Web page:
Committees  |   June 2013
Teaching Anesthesiology in Rwanda: A Multi-pronged Approach
Author Affiliations
  • Stewart L. Chritton, M.D.
    Brigham and Women’s Hospital, Harvard Medical School
  • Julia Weinkauf, M.D.
    University of Virginia
  • Craig D. McClain, M.D. M.P.H.
    Boston Childrens’ Hospital, Harvard Medical School
  • Jennifer E. O’Flaherty, M.D. M.P.H.
    Dartmouth Hitchcock Medical Center
  • Faye M. Evans, M.D.
    Emory University
  • Sarah Kessler
    Lifebox Foundation
  • Emily P. Nelson, M.D.
    Brigham and Women’s Hospital, Harvard Medical School
  • Marcel E. Durieux, M.D. Ph.D.
    University of Virginia
Article Information
Education / CPD / Obstetric Anesthesia / Committees
Committees   |   June 2013
Teaching Anesthesiology in Rwanda: A Multi-pronged Approach
ASA Monitor 06 2013, Vol.77, 52-55.
ASA Monitor 06 2013, Vol.77, 52-55.
The opportunity to help train the future teachers of a country’s medical foundation is inherently uplifting.
– Stewart Chritton, M.D. (Kigali, Rwanda)
I brought home with me more than I left in Rwanda.
– Emily Nelson, M.D. (Butaro, Rwanda)
ASA members are extraordinarily active in teaching anesthesiology in the small central African country of Rwanda. This article gives an overview of related activities.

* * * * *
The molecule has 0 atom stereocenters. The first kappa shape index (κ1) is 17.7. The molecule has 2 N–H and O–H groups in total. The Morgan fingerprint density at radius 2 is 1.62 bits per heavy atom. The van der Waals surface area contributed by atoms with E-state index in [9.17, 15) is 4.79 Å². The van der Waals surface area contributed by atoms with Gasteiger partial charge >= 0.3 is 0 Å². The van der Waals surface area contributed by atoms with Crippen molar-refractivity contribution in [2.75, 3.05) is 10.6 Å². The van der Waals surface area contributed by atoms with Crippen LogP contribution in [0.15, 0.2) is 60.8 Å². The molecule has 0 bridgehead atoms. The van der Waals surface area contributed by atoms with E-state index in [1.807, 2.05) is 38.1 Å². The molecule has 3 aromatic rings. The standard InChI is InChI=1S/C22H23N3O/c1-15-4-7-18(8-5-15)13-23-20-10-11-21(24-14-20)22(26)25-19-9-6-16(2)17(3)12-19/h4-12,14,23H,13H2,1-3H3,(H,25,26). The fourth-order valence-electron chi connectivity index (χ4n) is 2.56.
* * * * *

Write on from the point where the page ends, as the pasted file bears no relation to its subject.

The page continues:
The HRH program is a large-scale effort to increase residency training capability in a sustainable manner, as described by Craig McClain, Jennifer O’Flaherty and Marcel Durieux.
The HRH program in Rwanda is a bold initiative to dramatically improve health care capacity and quality throughout Rwanda. The primary goal of the anesthesiology component of this project is developing capacity and improving delivery of perioperative care in the country. Currently, there are only 14 anesthesiologists for a country of approximately 11 million people. At the 41 district hospitals, the first line of hospital-based care, with 81.5 percent of the functioning operating rooms (O.R.s) in the country, anesthesia technicians with two years of training after high school render the anesthetics.1  Over a seven-year period, HRH plans to improve indigenous capacity to the point where foreign assistance is no longer necessary and Rwandan physicians have the numbers to be self-sufficient with regard to care provision, education and research.
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